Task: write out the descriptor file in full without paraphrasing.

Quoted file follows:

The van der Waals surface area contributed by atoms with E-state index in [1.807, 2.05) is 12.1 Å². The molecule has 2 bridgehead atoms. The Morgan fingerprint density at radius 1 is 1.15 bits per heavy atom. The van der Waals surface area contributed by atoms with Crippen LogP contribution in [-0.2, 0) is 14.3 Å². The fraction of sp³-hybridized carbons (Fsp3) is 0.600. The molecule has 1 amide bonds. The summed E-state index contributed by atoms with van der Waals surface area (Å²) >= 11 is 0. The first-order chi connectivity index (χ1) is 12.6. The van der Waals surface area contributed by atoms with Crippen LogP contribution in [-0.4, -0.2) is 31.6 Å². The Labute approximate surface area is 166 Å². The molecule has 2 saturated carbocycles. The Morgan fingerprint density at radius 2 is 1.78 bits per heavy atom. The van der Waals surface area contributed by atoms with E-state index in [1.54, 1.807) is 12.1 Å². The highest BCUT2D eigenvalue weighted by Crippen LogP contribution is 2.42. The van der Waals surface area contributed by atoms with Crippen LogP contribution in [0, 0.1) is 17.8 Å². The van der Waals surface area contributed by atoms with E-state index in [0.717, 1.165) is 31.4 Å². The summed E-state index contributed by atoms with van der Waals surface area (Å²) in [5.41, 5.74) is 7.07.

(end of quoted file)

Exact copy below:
The van der Waals surface area contributed by atoms with E-state index in [1.807, 2.05) is 12.1 Å². The molecule has 2 bridgehead atoms. The Morgan fingerprint density at radius 1 is 1.15 bits per heavy atom. The van der Waals surface area contributed by atoms with Crippen LogP contribution in [-0.2, 0) is 14.3 Å². The fraction of sp³-hybridized carbons (Fsp3) is 0.600. The molecule has 1 amide bonds. The summed E-state index contributed by atoms with van der Waals surface area (Å²) >= 11 is 0. The first-order chi connectivity index (χ1) is 12.6. The van der Waals surface area contributed by atoms with Crippen LogP contribution in [-0.4, -0.2) is 31.6 Å². The Labute approximate surface area is 166 Å². The molecule has 2 saturated carbocycles. The Morgan fingerprint density at radius 2 is 1.78 bits per heavy atom. The van der Waals surface area contributed by atoms with E-state index in [1.54, 1.807) is 12.1 Å². The highest BCUT2D eigenvalue weighted by Crippen LogP contribution is 2.42. The van der Waals surface area contributed by atoms with Crippen LogP contribution in [0, 0.1) is 17.8 Å². The van der Waals surface area contributed by atoms with E-state index in [0.717, 1.165) is 31.4 Å². The summed E-state index contributed by atoms with van der Waals surface area (Å²) in [5.41, 5.74) is 7.07.